Reusing the OpenCare/RECODE approach: "Understanding populism" in Horizon 2020

populism

#1

With @meta and @melancon we more or less agreed to submit a proposal to the Understanding populism Horizon 2020 topic. We want to do this because, well, we care about the European project of peace through the Four Freedoms, and we are worried about the rise of nativist politics. We also happen to think that our Social Semantic Networks concept is a great fit to investigate how populism looks like to populists and to people on the receiving end of it. We can form any number of theories (“people worry about their jobs”, “people are afraid to lose their cultural identity”, “people are worried about putting pressure on welfare services”), but these are just stories. We do not know what it really looks like from out there, not outside of tiny echo chambers.

Thing is: our group has a powerful methodology for empirical research, but we do not have the domain expertise to lead an investigation like this. We need to rally behind a high-level lead investigator (a historian, or a sociologist, for example), with a small host of PhDs to deploy. So, we are looking for one.

I think the thing to do is to reach out for the Dandelion project. It is a coordination and support action “to support the uptake and valorisation of Inclusive, Innovative and Reflective Societies (IIRS) research and improve its dissemination towards citizens, policy makers, academia and media”. IIRS is likely to be dead in the water, but it is not unreasonable to conjecture that some of it might live on in GOVERNANCE, the call that contains the populism topic.

The Dandelion crowd may have information about who is out there working on populism. Its coordinator is Q-Plan in Thessaloniki; the project manager is Iakovos Delioglanis, delioglanis@qplan.gr


#2

This sounds well aligned with the work that @hugi and I are doing in the Nordics…


#3

Yes. Same method, same tech, even partially overlapping content. Different markets, though.


#4

Wrapping up on this topic. I have looked into the most promising results returned from a research for “populism” in the CORDIS database as suggested by the Estonian national contact point, Ms. Ülle Must. My conclusions:

  • Some of them are 100-200K Marie Curie grants to individual researchers. These are poorly documented, and anyway used as stepping stones in someone’s academic career. Not worth pursuing.
  • There are a couple of more structured projects (~ 1.5 million) in FP7 and H2020, that I mapped out. I dug out the names of the lead researchers in them. We will get in touch with them in very early 2018. Data are here.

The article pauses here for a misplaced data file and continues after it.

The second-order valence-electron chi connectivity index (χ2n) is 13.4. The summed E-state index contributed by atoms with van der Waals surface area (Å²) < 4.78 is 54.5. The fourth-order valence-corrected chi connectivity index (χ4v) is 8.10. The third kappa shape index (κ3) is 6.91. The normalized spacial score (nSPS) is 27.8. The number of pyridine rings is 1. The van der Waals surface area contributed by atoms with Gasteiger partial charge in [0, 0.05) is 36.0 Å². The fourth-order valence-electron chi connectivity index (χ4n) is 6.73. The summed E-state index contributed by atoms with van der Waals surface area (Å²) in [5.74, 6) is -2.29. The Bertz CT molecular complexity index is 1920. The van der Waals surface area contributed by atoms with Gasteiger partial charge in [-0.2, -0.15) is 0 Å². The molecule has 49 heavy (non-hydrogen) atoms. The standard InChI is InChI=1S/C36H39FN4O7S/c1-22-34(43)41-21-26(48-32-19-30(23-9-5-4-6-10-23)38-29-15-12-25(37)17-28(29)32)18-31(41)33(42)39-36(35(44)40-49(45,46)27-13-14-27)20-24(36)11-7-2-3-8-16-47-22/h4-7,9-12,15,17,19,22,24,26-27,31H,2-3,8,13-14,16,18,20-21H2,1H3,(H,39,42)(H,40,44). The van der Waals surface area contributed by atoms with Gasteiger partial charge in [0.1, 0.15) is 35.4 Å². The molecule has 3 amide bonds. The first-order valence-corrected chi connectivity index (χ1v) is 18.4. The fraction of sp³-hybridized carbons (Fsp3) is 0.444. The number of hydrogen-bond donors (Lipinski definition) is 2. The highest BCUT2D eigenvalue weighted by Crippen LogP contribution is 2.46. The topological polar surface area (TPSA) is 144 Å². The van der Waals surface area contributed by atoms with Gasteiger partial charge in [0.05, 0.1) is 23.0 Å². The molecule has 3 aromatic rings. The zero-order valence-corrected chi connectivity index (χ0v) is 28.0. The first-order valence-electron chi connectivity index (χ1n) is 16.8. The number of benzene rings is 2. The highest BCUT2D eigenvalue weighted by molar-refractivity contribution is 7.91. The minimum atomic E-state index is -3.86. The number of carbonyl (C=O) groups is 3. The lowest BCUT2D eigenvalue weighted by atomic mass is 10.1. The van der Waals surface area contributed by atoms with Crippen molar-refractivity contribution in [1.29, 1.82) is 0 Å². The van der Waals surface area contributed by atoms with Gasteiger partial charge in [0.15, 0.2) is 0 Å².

• We get in touch with the Dandelion coordinator, as reported at the beginning of the thread.
  • We also call up the Commission, trace the project officer for GOVERNANCE-03-2018, and ask to be introduced to the community around this populism issue. This was suggested by Luís at ArtShare, and is a good idea.

So, closing this issue for now, and ccing @anique.yael


#5

Here is an example text that we could use to get in touch with researchers and practitioners as mentioned above.


Dear ____ ,

I am _____ at Edgeryders, an Estonian SME with a strong presence in Brussels.

We are considering applying to a Horizon 2020 topic called GOVERNANCE-03-2018, “Understanding populism”. We understand you have been involved in a project called __________; based on that, we thought maybe you are considering it too. In that case, we wonder if you would consider us as a partner.

Unlike you, we are not domain experts on populism. Our contribution to a proposal to the “Understanding populism” topic would be a work package to build a very large scale ethnographic study that would uncover what populist societal dynamics looks like to populists themselves, and to those on the receiving end of it. This could be used to illuminate and validate the hypotheses produced by domain experts like you.

We can do this based on a novel method called Semantic Social Network Analysis. The main idea is to foster an online conversation; perform ethnographic coding on it; then use graph theory and some software to build a network of ethnographic codes that represent the conversation. You can think of it as a collective mental map of the problem at hand. This comes with a filtering technique that allows human researchers to make sense of even very large graphs, with thousands of contributions and ethnographic codes.

If this sounds interesting, let me know. I’ll be happy to discuss it and answer any questions.

signature__

More information:


#6

Copy all this @alberto. Love your work


#7

{bows}